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[ NNSquad ] Re: Do the Happy Dance people...

It's the same dishonesty you have when these people claim that advertised
speeds are guaranteed minimums when in fact they've left out the "up to"
part of the advertisement and the contract.

  [ In all fairness, a standard boilerplate these days is a line like
    "Speeds are not guaranteed."  However, there is clearly confusion
    among consumers, who usually assume that they'll get the promoted
    (top) speed.  What are consumers really paying for in any
    individual case?  Often the answer is far from clear.  This
    paper noted here in NNSquad last November may be of interest:

    In a discussion I had with AT&T recently, I was told that they
    no longer (or soon won't) subscribe DSL customers to speed tiers
    that their particular circuits can't support.  That is, if a
    line measures out to a max of 2 Mb/s, they'll no longer permit
    someone to subscribe to a more expensive 6 Mb/s plan.  Of course
    one might ask why this wasn't the standard policy all along, but
    that's a different issue.  I don't know the exact status of this
    reported policy change at the moment.

        -- Lauren Weinstein
           NNSquad Moderator ]

 - - -

From: Brett Glass [mailto:brett@lariat.net] 
Sent: Sunday, August 31, 2008 11:10 AM
To: Robb Topolski; Nick Weaver
Cc: nnsquad; Richard Bennett; George Ou
Subject: Re: [ NNSquad ] Re: Do the Happy Dance people...


At 08:11 PM 8/30/2008, Robb Topolski wrote:

Comcast first started this across-the-board threatening and disconnection of
higher-bandwidth users 5 years ago, based on their TOS provision against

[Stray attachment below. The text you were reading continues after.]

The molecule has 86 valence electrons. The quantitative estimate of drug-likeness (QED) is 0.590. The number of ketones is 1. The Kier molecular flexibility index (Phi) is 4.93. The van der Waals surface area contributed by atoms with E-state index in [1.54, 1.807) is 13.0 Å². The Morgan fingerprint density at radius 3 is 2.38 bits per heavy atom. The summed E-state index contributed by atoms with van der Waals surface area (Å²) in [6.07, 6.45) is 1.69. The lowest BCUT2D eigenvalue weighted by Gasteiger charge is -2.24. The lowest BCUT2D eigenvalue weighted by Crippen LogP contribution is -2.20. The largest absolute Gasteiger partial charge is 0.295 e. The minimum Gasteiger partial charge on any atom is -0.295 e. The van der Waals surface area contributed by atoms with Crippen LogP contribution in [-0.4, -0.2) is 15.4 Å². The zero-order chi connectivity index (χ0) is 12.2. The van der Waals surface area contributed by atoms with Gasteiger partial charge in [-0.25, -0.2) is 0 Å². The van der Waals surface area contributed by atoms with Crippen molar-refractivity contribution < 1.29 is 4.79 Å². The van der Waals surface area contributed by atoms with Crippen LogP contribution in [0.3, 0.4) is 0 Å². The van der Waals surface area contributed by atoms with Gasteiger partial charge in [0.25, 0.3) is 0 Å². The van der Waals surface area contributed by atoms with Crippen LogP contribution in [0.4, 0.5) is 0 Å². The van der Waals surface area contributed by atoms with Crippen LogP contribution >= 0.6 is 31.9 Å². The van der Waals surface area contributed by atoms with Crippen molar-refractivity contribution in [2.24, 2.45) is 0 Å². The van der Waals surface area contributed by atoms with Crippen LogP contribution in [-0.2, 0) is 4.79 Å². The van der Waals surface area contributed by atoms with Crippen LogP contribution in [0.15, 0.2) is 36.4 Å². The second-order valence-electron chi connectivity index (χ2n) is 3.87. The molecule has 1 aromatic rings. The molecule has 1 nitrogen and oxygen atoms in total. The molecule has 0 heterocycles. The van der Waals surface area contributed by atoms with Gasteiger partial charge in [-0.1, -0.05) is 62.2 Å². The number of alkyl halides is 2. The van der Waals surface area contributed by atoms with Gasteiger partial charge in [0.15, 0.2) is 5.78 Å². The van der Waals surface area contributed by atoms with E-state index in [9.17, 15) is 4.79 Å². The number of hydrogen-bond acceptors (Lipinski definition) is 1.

someone using the service in a way that negatively impacted it. The trouble
is, they were using the bandwidth amount without ever showing a negative
impact -- they simply rationalized that someone who was using over (insert
some undisclosed number) that they simply must be causing an undue impact.
That undisclosed number became known as the "invisible cap" because it was a
"defacto" cap and remained absolutely undisclosed except through making the
same hard-to-read inference to that "impact" part of Comcast's TOS.

Now, 5 years later, we have a number.  Good? No, that wasn't the problem!
They just made their service worse. 

Actually, it is the FCC's so-called "network neutrality" ruling (which
actually mandates non-neutrality, because it forces Comcast to favor
bandwidth hogging applications) that has made Comcast's service worse. Their
engineers were doing their best to keep the quality up before the inside-the
Beltway lobbyists stepped in to prohibit them from doing so.

They're still not proving that the users that they are kicking off the
service have caused any negative impact. Instead, they've disclosed a number
used in executing this lazy method.  By doing so, they have now limited a
previously unlimited service.  

This is a falsehood promulgated by the lobbyists. The service was never
"unlimited" nor was it advertised as such.

--Brett Glass